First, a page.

Sometimes I Wish I Didn’t Have a Dog
Having sex with a Border collie in the room is really weird sometimes. Nobody wants to have sex with a dog watching. I think it’s because you imagine what he’s thinking. I mean, on the one hand you know he’s thinking, “Is it time for Frisbee? Is it time for dinner? Got any rawhide on you?” But you also project your own attitudes and insecurities on him.
That’s what dogs are for. For example, I’m neurotic about my weight, so during sex I’m always wondering, do I look fat? And you can’t ask the dog. He always says, “Yes, you look fat. Now make me fat too.”
My husband Alby projects completely different thoughts on the dog. Alby assumes the dog wants everything he wants. He feeds him straight from the table and says, “See? I told you he prefers organic quinoa.”
I say, “He prefers organic cat shit too. What’s your point?”
But it’s the same thing during sex. Alby’s convinced the dog wants a piece of me.
Sometimes it does seem like the dog might be into it, and that just freaks me out. Then when you add the Kama Sutra sex really gets complicated. I want to get an A in Kama Sutra, because that’s the kind of overachieving privileged white chick I am. You have to have the manual right there next to you on the porch swing. What really makes sex complicated is doing the Kama Sutra in the room with a foster dog—I mean, there’s no telling what they’ve seen. One evening Alby and I wrapped around each other, stumbled down the hall, barged into the bedroom, tripped over a squeak toy, fell onto our bed, turned to page forty-three, and began our first foray into the Sacred Fog of Intimacy with a foster dog in the room. We were just easing into the Reverse Sherpa when Alby said, “Is she watching?”
I peered over his ankle. She was.
“No,” I said. “Besides, she doesn’t know what we’re doing.” Soon she settled on the floor with a chew toy. We relaxed and managed to ignore, for the most part, the loud slurping sounds she made.
We’d just finished our journey up the Magic Mountain when Alby said, “She didn’t bother us once. She’s a good dog.” Then I saw what had kept her so busy—my panties. She’d chewed the crotch right out of them.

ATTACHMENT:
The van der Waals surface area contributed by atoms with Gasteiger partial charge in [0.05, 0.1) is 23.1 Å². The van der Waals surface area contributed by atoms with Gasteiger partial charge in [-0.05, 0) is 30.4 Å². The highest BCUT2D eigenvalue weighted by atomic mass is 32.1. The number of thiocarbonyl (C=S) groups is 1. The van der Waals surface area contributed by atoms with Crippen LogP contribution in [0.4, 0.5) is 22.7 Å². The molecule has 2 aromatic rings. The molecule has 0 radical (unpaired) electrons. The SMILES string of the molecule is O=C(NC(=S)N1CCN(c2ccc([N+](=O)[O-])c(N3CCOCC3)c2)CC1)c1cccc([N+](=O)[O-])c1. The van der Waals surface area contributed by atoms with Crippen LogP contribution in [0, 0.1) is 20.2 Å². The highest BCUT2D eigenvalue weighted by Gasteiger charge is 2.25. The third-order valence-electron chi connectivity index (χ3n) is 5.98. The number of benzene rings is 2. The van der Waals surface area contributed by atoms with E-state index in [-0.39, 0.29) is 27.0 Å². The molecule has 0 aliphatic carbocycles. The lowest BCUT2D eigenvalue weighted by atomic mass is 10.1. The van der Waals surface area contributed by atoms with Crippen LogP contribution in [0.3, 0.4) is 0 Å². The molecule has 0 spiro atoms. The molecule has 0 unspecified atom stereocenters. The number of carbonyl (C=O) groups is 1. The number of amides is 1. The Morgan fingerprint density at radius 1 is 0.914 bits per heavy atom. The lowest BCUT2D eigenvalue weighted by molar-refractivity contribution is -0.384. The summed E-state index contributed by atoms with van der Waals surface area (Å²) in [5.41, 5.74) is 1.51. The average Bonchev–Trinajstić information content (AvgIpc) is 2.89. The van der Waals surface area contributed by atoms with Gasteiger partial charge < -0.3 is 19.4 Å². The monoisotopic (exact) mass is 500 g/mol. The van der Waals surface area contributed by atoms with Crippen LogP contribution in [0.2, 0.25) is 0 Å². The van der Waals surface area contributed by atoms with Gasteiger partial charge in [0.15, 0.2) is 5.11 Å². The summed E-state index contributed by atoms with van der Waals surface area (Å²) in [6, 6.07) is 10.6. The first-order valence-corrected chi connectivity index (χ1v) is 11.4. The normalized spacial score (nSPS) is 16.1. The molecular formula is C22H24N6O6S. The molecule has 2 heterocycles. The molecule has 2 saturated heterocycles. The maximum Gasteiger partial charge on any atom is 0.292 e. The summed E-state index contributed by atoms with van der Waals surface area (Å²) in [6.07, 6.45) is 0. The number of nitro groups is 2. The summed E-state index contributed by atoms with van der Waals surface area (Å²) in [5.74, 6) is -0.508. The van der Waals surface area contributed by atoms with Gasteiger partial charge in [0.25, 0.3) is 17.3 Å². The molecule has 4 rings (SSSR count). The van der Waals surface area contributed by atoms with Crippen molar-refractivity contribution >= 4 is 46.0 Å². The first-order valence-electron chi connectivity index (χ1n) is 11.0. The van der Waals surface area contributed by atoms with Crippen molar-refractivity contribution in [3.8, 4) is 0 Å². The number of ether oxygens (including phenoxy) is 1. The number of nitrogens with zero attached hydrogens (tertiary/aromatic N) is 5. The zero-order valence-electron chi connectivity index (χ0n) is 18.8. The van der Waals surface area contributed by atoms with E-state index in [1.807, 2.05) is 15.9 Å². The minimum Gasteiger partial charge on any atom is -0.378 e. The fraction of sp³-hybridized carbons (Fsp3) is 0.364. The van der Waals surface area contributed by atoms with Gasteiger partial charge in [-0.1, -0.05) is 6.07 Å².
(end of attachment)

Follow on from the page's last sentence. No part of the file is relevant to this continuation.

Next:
That freaked me out, so when our new Border collie, Mick, was still a tiny puppy and we grown-ups went upstairs, we left him in his crate downstairs. But that didn’t last long, once he discovered yodeling.
Alby’s South African, so he said something like, “Aw, hartseer, arme brakkie. Let’s bring him upstairs.”
I’m a teacher, so I said, “Mick needs to learn delayed gratification. We don’t.” But the boys won.
By the time Mick was six months old, foreplay meant wandering around gathering all the treat-dispensing puzzles. I buy the ones that promise to improve your dog’s critical-thinking skills and produce higher scores on standardized obedience tests. We only had about twenty back then.
“How long do you think these’ll keep him busy?” Alby said, stuffing cheese into the seventh Kong.
I calculated, “Twelve minutes.”
“We need more sex toys,” Alby said. His first language isn’t English, so I cut him some slack.
I said, “You mean dog toys.”
The first time we let Mick stay in the room, we set him on the floor with his puzzles arranged in a sequence to scaffold Bloom’s Taxonomy. Once Mick was completely absorbed in Bob-a-Lot Sudoku, Alby and I attempted the Easy Rider Aardvark, which, as you may know, requires that both of the woman’s feet be planted firmly on the floor. (If you get the twelve-thousand-and-first edition of the Kama Sutra, it comes with these really helpful rubrics you can tape to the mirror.) Anyway , from the Aardvark position, a couple can smoothly transition to Piston Bolt Lotus, which is what we were doing when I felt puppy arms wrap around my leg and go tug-tug-tug-tug-tug.
Alby said, “You still think he doesn’t understand?”
“He’s a puppy,” I said. “It’s dominance. A power-grab.”
He said, “Bul kak, I know what kind of grab that was.”
I rolled over onto a wet tennis ball. Mick’s little face panted at the edge of the bed. “Ignore him,” I said. A moment later, Mick jumped onto the bed, paced one end to the other, then groaned like a teenager and flopped down against my back. Alby couldn’t stifle his laughter.
“Ignore him,” I said. Or I might have just thought it. “Ignore him” had become my silent mantra.
Sometimes, for example, when we’re in the Suspended Wombat position, Mick drops his eighteen-inch knotted rawhide bone on my forehead. He investigates every change in my breathing, especially when we’re doing the Long-Distance Donkey Trot. I know I should be supportive—Mick wants to be an Ear-Nose-Throat service dog when he grows up. But still, I have to swat him away. Now I need one arm free to fend off the dog. I can’t do any of the handstand poses anymore.
The other day, we collected, loaded, and put all the dog puzzles on their “gifted” settings. We even got Grand Theft Auto for his Wii. He loves Chop and all the car-chasing. The dog didn’t interrupt us once. We got so absorbed in what we were doing, we never thought about him, not even when we aced the G-Force Square-Peg Town Crier.
Then, we saw what had kept him busy. Mick’s puzzles lay untouched, and his back was turned to us. He was in the Hunchbacked Sphinx position and pointed toward the bathroom. When we went to look, we discovered our cat, Audrey, hiding in the sink in the Sulking Tiger position, only her watery green eyes brimming over the rim. Turns out Mick and Audrey can stare at each other like that for hours. Problem solved.
Now whenever Alby’s in the mood, he says, “Want to throw the pussy in the sink?” His first language isn’t English, so I cut him some slack.